King Alfred Press

Home » Posts tagged 'The French Connection'

Tag Archives: The French Connection

I’m Done with Modern Movies

bvstrio.0

For the life of me, I cannot remember the last time I saw a contemporary movie that was memorable in any way. Despite having access to both television and Netflix, I have found it virtually impossible to find a movie that I actually thought was worth watching.

It would be wrong, however, to lay the entirety of the blame on either mainstream television or Netflix. (Although it is entirely fair to argue that the litany of rubbish offered by television is a symptom of a dying medium). Rather, it is indicative of a problem that has pervaded the entire filmmaking industry. Modern filmmakers appear to be content with making defective movies. Movies that feature predictable stories, two-dimensional characters, and an over-reliance on visual effects.

This was not always the case. For years Hollywood was known for producing great, culture-defining films. The classical period of American cinema (which lasted from the 1930s to the 1960s) produced films like Gone with the Wind, Casablanca, and Ben Hur, among many, many others.

Similarly, the 1960s and 1970s saw a renaissance in film as filmmakers like Martin Scorsese, Stanley Kubrick, Steven Spielberg, Francis Ford Coppola, and many others reinvented and reinvigorated motion picture. This became the era that produced films like the Godfather, the French Connection, and the Good, the Bad, and the Ugly.

Hollywood’s total lack of artistic brilliance has been caused by three problems: the lack of originality, the lack of artistic merit, and the saturation of progressive politics in the industry.

Modern Movies Lack Originality

ben-hur-rpt-in

The most conspicuous problem inflicting Hollywood today is a total lack of originality. Neither their stories nor their characters appear to have any originality or depth whatsoever. Most films today are either remakes, reboots, sequels, are based on comic books, or are about superheroes. Now there is nothing wrong with these films in and of themselves, but when every single movie made is one of these five things, it starts to get a little tiresome.

The problem doesn’t stop at just narrative, either. Modern film characters are often two-dimensional and, as a result, rather dull. They are mouthpieces for certain ideological beliefs and are therefore often presented in entirely black or white terms. The problem with this, of course, is that people in real life are usually complicated. They make mistakes, hold contradictory views, and often behave in irrational ways. One would never see an obvious racist like Ethan Edwards (John Wayne) in The Searchers or Jett Rink (James Dean) in Giant. These characters, though they reflect real life, are just too politically incorrect, too human to be presented in any real or sympathetic manner.

A lot of this comes from the travesty that was Star Wars and the litany of ‘blockbuster’ movies it left in its wake. Taken on its own merits, Star Wars is an excellent movie. However, it convinced Hollywood’s film producers that they should devote more time and money to producing shallow, unsophisticated movies that movies of genuine depth and meaning.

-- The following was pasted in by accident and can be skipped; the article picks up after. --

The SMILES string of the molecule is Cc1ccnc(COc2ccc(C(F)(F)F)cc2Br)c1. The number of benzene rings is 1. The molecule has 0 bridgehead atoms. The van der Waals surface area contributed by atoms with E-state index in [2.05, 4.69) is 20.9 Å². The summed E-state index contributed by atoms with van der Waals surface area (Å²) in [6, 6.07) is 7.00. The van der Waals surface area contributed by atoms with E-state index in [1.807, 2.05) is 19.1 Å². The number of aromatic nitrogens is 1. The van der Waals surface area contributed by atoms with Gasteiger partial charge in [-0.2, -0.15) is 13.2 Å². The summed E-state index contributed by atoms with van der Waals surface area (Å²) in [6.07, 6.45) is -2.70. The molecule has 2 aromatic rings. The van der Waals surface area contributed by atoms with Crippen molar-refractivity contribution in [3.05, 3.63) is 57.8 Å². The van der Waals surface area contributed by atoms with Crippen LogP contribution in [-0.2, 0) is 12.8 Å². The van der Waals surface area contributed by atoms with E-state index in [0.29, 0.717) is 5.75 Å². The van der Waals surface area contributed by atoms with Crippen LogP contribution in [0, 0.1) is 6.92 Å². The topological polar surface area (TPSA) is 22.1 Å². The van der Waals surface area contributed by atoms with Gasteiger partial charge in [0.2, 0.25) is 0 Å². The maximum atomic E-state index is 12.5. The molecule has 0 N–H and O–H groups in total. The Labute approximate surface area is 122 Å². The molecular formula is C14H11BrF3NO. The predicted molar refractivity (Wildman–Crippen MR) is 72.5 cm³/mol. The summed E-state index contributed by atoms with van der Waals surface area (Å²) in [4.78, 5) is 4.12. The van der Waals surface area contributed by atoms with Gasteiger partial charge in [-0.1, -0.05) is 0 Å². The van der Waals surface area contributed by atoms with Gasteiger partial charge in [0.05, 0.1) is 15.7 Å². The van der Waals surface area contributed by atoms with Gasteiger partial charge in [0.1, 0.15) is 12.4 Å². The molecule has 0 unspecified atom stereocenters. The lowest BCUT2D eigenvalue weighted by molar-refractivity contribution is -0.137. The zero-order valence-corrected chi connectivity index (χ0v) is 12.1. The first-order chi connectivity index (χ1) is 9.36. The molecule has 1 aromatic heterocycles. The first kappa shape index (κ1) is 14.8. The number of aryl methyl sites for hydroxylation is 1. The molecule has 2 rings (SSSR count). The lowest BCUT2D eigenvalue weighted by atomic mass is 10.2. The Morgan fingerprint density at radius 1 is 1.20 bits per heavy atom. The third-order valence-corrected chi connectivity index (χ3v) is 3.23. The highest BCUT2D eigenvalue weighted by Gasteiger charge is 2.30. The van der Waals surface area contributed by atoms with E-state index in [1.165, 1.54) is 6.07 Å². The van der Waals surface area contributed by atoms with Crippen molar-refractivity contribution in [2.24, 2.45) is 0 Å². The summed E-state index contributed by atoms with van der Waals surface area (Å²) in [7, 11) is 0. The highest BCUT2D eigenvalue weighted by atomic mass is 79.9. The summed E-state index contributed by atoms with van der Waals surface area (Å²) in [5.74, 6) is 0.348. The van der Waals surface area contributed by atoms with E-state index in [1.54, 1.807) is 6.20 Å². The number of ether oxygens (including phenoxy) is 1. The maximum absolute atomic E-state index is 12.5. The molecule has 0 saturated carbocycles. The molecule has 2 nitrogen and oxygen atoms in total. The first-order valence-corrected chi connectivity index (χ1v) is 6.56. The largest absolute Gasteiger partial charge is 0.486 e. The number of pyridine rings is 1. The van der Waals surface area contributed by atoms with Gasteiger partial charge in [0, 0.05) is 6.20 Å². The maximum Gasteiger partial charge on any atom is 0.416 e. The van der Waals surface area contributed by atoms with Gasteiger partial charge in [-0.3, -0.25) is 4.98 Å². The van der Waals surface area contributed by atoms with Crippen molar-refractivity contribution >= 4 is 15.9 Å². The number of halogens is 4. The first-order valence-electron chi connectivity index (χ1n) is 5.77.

Big blockbuster movies are all well and good, but I am an adult and I would like to see movies with a certain level of maturity.

Modern Movies Lack Artistic Merit

Lawrence Of Arabia - 1962

The next glaring problem (though it is one that many people without a knowledge of film or film history would fail to notice) is the total lack of artistic merit in modern filmmaking. The films of the past often prided themselves on their creative and technical brilliance. Modern filmmakers, by contrast, seem more than happy to rest on their laurels and make easy cliched movies.

With the possible exception of Martin Scorsese’s, The Aviator, I cannot remember the last time I saw a movie that made me marvel at its cinematography or that had a score which riled my spirit. I can, however, remember classic movies that managed to do all those things and more. I can remember marvelling at the cinematography in Lawrence of Arabia and sitting in awe of the chariot race – which utilised real stuntmen – in Ben Hur.

Modern filmmakers seem content with spending all their time and money on hey-wow visual effects and completely neglect the most important elements of film: story and character. As a consequence, they cheat their audience by offering sub-par films.

Modern filmmakers rely on visual effects because it is easier than trying to create compelling storylines and memorable characters. They choose to rely on computer-generated-imagery and blue screen because it is easier and safer (cowards) than using real stuntmen and practical effects.

The problem with all this is that the audience knows it’s being cheated. The car chase in Bullit looked so realistic was because, well, it was realistic. It used real cars driven by real people on real streets. A lot of modern movies, by contrast, look fake because, well, they are fake.

Modern Movies are Left-Wing Propaganda

1482171796

The third problem, and the one most egregious, is that Hollywood has become a propaganda outlet for progressive politics. They produce films that are so ideologically driven that one can virtually predict everything that is going to happen before it occurs. And, much like people who have been ideologically possessed, these films tend to be so boring they’re not worth wasting your time on.